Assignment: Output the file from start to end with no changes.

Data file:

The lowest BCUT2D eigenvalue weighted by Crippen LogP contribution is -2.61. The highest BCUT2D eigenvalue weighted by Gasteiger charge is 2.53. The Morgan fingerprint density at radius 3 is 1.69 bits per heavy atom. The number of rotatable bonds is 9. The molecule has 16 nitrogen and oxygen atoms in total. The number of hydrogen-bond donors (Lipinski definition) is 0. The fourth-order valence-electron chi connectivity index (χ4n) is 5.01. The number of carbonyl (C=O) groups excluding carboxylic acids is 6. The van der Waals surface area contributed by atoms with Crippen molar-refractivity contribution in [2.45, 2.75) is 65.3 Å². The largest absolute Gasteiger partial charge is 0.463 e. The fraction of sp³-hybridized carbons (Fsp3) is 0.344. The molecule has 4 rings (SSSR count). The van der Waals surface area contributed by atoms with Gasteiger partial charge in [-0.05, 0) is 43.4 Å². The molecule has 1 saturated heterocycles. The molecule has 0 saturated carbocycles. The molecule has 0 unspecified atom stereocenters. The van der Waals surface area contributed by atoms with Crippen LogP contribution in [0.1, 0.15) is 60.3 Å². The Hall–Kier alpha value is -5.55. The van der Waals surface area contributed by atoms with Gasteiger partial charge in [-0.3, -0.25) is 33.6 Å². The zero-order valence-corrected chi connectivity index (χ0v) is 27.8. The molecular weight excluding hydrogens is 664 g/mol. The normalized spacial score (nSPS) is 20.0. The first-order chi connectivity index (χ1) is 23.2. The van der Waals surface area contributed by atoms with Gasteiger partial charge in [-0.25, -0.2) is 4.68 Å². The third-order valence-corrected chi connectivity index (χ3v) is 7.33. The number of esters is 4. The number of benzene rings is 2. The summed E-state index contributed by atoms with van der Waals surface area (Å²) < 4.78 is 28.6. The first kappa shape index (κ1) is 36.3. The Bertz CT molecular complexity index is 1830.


The lowest BCUT2D eigenvalue weighted by Crippen LogP contribution is -2.61. The highest BCUT2D eigenvalue weighted by Gasteiger charge is 2.53. The Morgan fingerprint density at radius 3 is 1.69 bits per heavy atom. The number of rotatable bonds is 9. The molecule has 16 nitrogen and oxygen atoms in total. The number of hydrogen-bond donors (Lipinski definition) is 0. The fourth-order valence-electron chi connectivity index (χ4n) is 5.01. The number of carbonyl (C=O) groups excluding carboxylic acids is 6. The van der Waals surface area contributed by atoms with Crippen molar-refractivity contribution in [2.45, 2.75) is 65.3 Å². The largest absolute Gasteiger partial charge is 0.463 e. The fraction of sp³-hybridized carbons (Fsp3) is 0.344. The molecule has 4 rings (SSSR count). The van der Waals surface area contributed by atoms with Gasteiger partial charge in [-0.05, 0) is 43.4 Å². The molecule has 1 saturated heterocycles. The molecule has 0 saturated carbocycles. The molecule has 0 unspecified atom stereocenters. The van der Waals surface area contributed by atoms with Crippen LogP contribution in [0.1, 0.15) is 60.3 Å². The Hall–Kier alpha value is -5.55. The van der Waals surface area contributed by atoms with Gasteiger partial charge in [-0.3, -0.25) is 33.6 Å². The zero-order valence-corrected chi connectivity index (χ0v) is 27.8. The molecular weight excluding hydrogens is 664 g/mol. The normalized spacial score (nSPS) is 20.0. The first-order chi connectivity index (χ1) is 23.2. The van der Waals surface area contributed by atoms with Gasteiger partial charge in [-0.25, -0.2) is 4.68 Å². The third-order valence-corrected chi connectivity index (χ3v) is 7.33. The number of esters is 4. The number of benzene rings is 2. The summed E-state index contributed by atoms with van der Waals surface area (Å²) < 4.78 is 28.6. The first kappa shape index (κ1) is 36.3. The Bertz CT molecular complexity index is 1830.